Step 708 represents receiving any further user instruction, such as to change the zoom window size and/or location (steps 712 and 712) or select the zoom window. If selected as evaluated via step 714, the corresponding tiles under the zoom window are determined at step 718. Note that step 716 represents handling another user instruction, such as Go home, back, favorites, end, and so forth that otherwise halt further interaction with respect to the current page.
Step 720 represents determining whether the needed tiles are already present at the client. All tiles may be automaticaily present in the alternative in which the entire compressed image was transmitted by the server and it is up to the client to decompress tiles as needed. In the alternative in which the server is providing tiles for this image to the client on demand or in the background, any needed tiles are requested via step 722, which may include-providing the server with resolution and/or size data for the needed tiles.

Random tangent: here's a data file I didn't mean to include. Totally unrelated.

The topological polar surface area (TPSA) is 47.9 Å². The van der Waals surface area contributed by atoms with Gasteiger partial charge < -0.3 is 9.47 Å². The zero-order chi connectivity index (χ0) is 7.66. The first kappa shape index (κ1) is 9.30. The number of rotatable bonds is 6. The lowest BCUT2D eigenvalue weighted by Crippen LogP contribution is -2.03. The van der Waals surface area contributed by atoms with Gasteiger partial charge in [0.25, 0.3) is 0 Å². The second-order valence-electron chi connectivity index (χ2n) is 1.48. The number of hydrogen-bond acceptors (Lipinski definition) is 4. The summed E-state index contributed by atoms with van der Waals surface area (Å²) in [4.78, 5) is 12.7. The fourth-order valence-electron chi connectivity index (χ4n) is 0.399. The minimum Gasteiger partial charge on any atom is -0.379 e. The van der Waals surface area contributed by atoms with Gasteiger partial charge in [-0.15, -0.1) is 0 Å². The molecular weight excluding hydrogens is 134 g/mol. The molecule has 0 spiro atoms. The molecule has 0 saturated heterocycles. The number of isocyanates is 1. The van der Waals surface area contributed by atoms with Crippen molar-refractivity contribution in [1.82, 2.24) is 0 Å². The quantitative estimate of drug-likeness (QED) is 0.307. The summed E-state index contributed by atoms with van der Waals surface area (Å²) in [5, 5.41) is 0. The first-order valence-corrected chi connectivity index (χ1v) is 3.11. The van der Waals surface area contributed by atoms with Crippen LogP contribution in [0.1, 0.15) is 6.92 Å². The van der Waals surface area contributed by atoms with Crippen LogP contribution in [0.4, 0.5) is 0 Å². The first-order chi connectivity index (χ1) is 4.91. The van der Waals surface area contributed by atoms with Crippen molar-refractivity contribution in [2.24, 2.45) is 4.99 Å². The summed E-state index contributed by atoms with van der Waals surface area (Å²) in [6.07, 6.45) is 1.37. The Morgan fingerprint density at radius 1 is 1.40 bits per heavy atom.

Step 724 represents building the full viewport image based on the tiles, which is then displayed via step 726. At this time, the user is ready to interact with the zoomed-in image, as generally represented in
Step 802 of
Step 804 represents detecting interaction with the image in some way. When this occurs, step 806 computes what the user intended based upon the meta file data, which portion of the page image (tiles) is currently being shown, and the current zoom factor.
Step 810 represents evaluating selection of an already focused element. (Note that focus setting or focus change is represented in
If not an anchor, the other option represented in
While the invention is susceptible to various modifications and alternative constructions, certain illustrated embodiments thereof are shown in the drawings and have been described above in detail. It should be understood, however, that there is no intention to limit the invention to the specific forms disclosed, but on the contrary, the intention is to cover all modifications, alternative constructions, and equivalents falling within the spirit and scope of the invention.